• GE introduced Advantx LCA/LP+, a dual-purpose angio room and biplane neuro suite. The biplane general and neuro angiographic system’s 16-inch image intensifier frontal plane and 12-inch image intensifier lateral plane provides optimum imaging for peripheral angiographic studies and neuro interventional procedures, according to GE. The system also includes SmartFluoro2, a method for improving image quality and reducing dose in fluoroscopy.
  • GE closed its acquisition of OEC Medical Systems during the meeting.

Hitachi Medical Systems America

  • Hitachi debuted VA 200, a new digital rotational angiography system featuring a 3-D reconstruction processor. With VA 200, the gantry can be tilted plus or minus 20 degrees, and includes a 12-inch image intensifier.
  • The Twinsburg, OH-based vendor also showed Swissray’s digital x-ray products in its booth.


  • Hologic introduced two new direct digital general radiography systems (SCAN 12/15/99). Epex and Radex are based on DirectRay solid-state electronic and semiconductor technologies to capture x-rays. Epex is a high-end unit, while Radex is a simpler system designed for the outpatient market. Both units will be installed in clinical facilities during the second quarter of 2000.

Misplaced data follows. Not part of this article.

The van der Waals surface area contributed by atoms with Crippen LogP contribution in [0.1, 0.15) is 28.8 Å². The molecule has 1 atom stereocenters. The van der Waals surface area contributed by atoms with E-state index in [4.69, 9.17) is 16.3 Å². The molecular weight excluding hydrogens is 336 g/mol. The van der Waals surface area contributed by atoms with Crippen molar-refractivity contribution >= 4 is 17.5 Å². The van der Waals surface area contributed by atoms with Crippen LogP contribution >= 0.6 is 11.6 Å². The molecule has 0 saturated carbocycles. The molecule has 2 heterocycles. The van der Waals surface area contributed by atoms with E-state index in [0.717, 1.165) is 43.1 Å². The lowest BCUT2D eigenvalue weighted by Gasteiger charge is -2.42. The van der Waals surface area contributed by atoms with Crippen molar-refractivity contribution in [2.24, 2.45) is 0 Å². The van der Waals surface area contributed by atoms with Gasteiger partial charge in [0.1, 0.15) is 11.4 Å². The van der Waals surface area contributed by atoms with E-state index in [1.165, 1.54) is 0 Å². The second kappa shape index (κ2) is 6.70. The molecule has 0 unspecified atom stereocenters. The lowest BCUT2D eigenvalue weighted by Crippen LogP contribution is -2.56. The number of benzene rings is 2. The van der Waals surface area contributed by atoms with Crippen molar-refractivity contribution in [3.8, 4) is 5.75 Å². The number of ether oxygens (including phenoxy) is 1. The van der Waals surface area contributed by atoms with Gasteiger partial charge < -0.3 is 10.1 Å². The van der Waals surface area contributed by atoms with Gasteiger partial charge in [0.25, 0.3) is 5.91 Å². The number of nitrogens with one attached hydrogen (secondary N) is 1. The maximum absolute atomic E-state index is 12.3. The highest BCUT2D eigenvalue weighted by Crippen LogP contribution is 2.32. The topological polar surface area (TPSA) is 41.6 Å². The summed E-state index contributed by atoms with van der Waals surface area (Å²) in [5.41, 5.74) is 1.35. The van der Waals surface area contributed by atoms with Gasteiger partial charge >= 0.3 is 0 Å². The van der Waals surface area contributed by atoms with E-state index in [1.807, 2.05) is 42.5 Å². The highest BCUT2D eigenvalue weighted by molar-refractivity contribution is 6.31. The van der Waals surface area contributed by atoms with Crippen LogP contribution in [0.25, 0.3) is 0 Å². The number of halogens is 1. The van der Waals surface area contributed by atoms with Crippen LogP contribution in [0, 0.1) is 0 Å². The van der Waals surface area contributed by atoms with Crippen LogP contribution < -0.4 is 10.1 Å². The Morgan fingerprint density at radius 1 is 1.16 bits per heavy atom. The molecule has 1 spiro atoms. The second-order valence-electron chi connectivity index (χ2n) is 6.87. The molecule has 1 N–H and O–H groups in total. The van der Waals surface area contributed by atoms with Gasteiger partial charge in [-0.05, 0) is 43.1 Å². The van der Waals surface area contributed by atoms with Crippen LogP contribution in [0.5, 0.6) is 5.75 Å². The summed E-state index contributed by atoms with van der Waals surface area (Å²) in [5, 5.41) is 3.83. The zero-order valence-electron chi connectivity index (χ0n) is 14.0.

• The firm has also established a new organizational structure for bringing its systems to market: Hologic will design, market, and service its radiographic products, while its subsidiary, Direct Radiography Corp. (DRC), will be responsible for designing, manufacturing, and servicing DirectRay detectors. DRC will market the detectors as fully integrated Hologic radiographic systems, as a digital image capture upgrade for existing x-ray equipment sold through distributors, and as a component for OEMs.


  • InfiMed received FDA 510(k) clearance just prior to the show for its StingRay digital detector retrofit product. StingRay, which uses amorphous silicon flat-panel detector technology from Trixell, will cost approximately $200,000. InfiMed will distribute StingRay through dealers and also hopes to secure OEM channels for the retrofit.